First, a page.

the second textbook on the theory and practice of geostatistics,
has yet to respond.
In my email to Dr M Armstrong, MG's Assistant Editor, I
ask the scholar who cautioned against against oversmoothing
why geostatisticians may violate the fundamental requirement
of functional independenc a little but not a lot. The seminal
ex-Editor of De Geostatisticis has yet to respond
My email to Dr R Dimitrakopoulos, MG's
Assistant Editor, reminds him that each distance-weighted
average-cum-kriged estimate has its own variance,
and that he rejected in 1993 an abstract of a paper in which
this variance is derived.
Professor Dr W E Sharp, MG's Editor-in-Chief, could
not count degrees of freedom for ordered sets in 1998, still
cannot count degrees of freedom in 2006 but wanted his degrees
of freedom in my paper, which I wrote at his request.
I point out to Mr J Drury, PEng, Chief Mining Consultant,
Ontario Securities Commission, and Chairman, CIM Ad Hoc
Reserve Definitions Committee, that kriging variances are
I suggest to Mr J Drury, PEng, Chairman, CIM Ad Hoc Reserve
Definitions Committee, that his committee ought to address
confidence limits for metal contents and grades of reserves
Mr J Drury, PEng, responds that CIM's Ad Hoc Reserve Definition
Committee is grateful for my contribution and "will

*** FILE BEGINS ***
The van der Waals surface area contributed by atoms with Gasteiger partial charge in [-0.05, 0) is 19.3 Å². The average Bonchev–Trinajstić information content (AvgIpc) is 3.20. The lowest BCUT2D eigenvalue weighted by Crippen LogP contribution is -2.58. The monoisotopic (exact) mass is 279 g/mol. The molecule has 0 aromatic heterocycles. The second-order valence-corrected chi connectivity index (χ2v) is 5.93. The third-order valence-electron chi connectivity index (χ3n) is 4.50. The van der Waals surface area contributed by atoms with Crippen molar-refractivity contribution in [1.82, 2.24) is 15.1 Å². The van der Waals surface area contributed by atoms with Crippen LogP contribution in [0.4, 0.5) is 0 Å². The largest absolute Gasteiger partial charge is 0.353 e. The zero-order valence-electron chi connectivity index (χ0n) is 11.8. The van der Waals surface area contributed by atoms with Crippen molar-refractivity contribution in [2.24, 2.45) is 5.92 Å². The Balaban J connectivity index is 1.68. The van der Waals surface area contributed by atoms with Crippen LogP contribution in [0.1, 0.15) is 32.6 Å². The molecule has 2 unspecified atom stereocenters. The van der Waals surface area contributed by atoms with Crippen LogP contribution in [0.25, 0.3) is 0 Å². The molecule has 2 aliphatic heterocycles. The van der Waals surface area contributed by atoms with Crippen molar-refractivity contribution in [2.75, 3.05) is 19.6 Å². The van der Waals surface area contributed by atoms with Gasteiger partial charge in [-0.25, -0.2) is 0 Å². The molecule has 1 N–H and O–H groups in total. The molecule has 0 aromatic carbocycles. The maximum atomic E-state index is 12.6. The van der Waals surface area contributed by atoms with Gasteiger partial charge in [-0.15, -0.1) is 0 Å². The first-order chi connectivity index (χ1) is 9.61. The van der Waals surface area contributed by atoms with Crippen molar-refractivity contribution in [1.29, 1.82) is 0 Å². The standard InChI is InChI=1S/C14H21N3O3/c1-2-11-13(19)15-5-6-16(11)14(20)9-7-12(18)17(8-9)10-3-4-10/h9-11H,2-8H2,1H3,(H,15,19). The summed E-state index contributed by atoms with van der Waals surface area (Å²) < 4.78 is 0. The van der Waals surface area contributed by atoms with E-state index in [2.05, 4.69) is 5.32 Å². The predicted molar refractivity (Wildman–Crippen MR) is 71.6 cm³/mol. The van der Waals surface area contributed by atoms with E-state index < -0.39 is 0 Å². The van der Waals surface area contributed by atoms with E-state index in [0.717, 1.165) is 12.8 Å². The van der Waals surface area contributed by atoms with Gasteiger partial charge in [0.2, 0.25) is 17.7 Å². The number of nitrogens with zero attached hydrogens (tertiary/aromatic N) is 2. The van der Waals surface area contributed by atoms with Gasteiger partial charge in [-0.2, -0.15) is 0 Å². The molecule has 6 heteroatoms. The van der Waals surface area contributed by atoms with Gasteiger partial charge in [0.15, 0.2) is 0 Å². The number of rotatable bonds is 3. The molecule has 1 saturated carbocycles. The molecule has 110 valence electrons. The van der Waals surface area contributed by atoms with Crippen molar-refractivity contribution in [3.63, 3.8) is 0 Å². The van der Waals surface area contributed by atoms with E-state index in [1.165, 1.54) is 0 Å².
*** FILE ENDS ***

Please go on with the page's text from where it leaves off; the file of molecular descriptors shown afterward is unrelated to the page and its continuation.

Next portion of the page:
work toward an international system which is compatible
with Canadian requirements". Bre-X's salters are
I point out to Mr D Brown, Chair, Ontario Securities Commission,
that it is fitting for the OSC to continue "to
persue Bre-X" but that I cautioned OSC's chief
mining consultant about the validity of geostatistics long
before the Bre-X fraud.
Ms D McCombe, PGeo, OSC's Chief Mining Consultant, advises
that the OSC relies on the mining industry to set standards,
and that the qualified person must be a member of a professional
association with professional standards and a professional code of ethics,
in addition to proper education, practical experience, and
I report to Ms S Wolburgh Jenah, OCS's
Acting-Chair, that it was waste of her time and mine to
have her Chief Mining Consultant praise National Instrument
43-110 and recite, "the qualified person must
be a member of a professional association with professional
standards and a code of ethics".